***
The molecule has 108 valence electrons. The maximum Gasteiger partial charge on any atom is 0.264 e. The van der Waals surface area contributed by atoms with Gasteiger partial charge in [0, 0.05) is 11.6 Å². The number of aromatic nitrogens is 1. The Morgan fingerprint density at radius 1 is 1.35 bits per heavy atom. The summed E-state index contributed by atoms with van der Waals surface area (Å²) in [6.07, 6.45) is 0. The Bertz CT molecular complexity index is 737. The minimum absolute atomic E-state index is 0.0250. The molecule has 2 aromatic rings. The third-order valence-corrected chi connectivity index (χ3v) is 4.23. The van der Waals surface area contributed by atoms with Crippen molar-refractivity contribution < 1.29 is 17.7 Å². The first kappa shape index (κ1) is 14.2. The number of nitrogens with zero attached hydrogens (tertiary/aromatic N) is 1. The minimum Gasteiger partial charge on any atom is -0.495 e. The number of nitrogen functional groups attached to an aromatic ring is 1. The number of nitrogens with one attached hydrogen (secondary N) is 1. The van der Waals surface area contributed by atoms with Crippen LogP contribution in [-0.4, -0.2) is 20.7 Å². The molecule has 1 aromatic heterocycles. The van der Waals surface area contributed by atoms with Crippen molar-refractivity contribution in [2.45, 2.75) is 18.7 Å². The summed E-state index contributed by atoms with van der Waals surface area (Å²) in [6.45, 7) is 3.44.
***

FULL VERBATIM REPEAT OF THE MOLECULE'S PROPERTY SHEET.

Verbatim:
The molecule has 108 valence electrons. The maximum Gasteiger partial charge on any atom is 0.264 e. The van der Waals surface area contributed by atoms with Gasteiger partial charge in [0, 0.05) is 11.6 Å². The number of aromatic nitrogens is 1. The Morgan fingerprint density at radius 1 is 1.35 bits per heavy atom. The summed E-state index contributed by atoms with van der Waals surface area (Å²) in [6.07, 6.45) is 0. The Bertz CT molecular complexity index is 737. The minimum absolute atomic E-state index is 0.0250. The molecule has 2 aromatic rings. The third-order valence-corrected chi connectivity index (χ3v) is 4.23. The van der Waals surface area contributed by atoms with Crippen molar-refractivity contribution < 1.29 is 17.7 Å². The first kappa shape index (κ1) is 14.2. The number of nitrogens with zero attached hydrogens (tertiary/aromatic N) is 1. The minimum Gasteiger partial charge on any atom is -0.495 e. The number of nitrogen functional groups attached to an aromatic ring is 1. The number of nitrogens with one attached hydrogen (secondary N) is 1. The van der Waals surface area contributed by atoms with Crippen LogP contribution in [-0.4, -0.2) is 20.7 Å². The molecule has 1 aromatic heterocycles. The van der Waals surface area contributed by atoms with Crippen molar-refractivity contribution in [2.45, 2.75) is 18.7 Å². The summed E-state index contributed by atoms with van der Waals surface area (Å²) in [6.45, 7) is 3.44.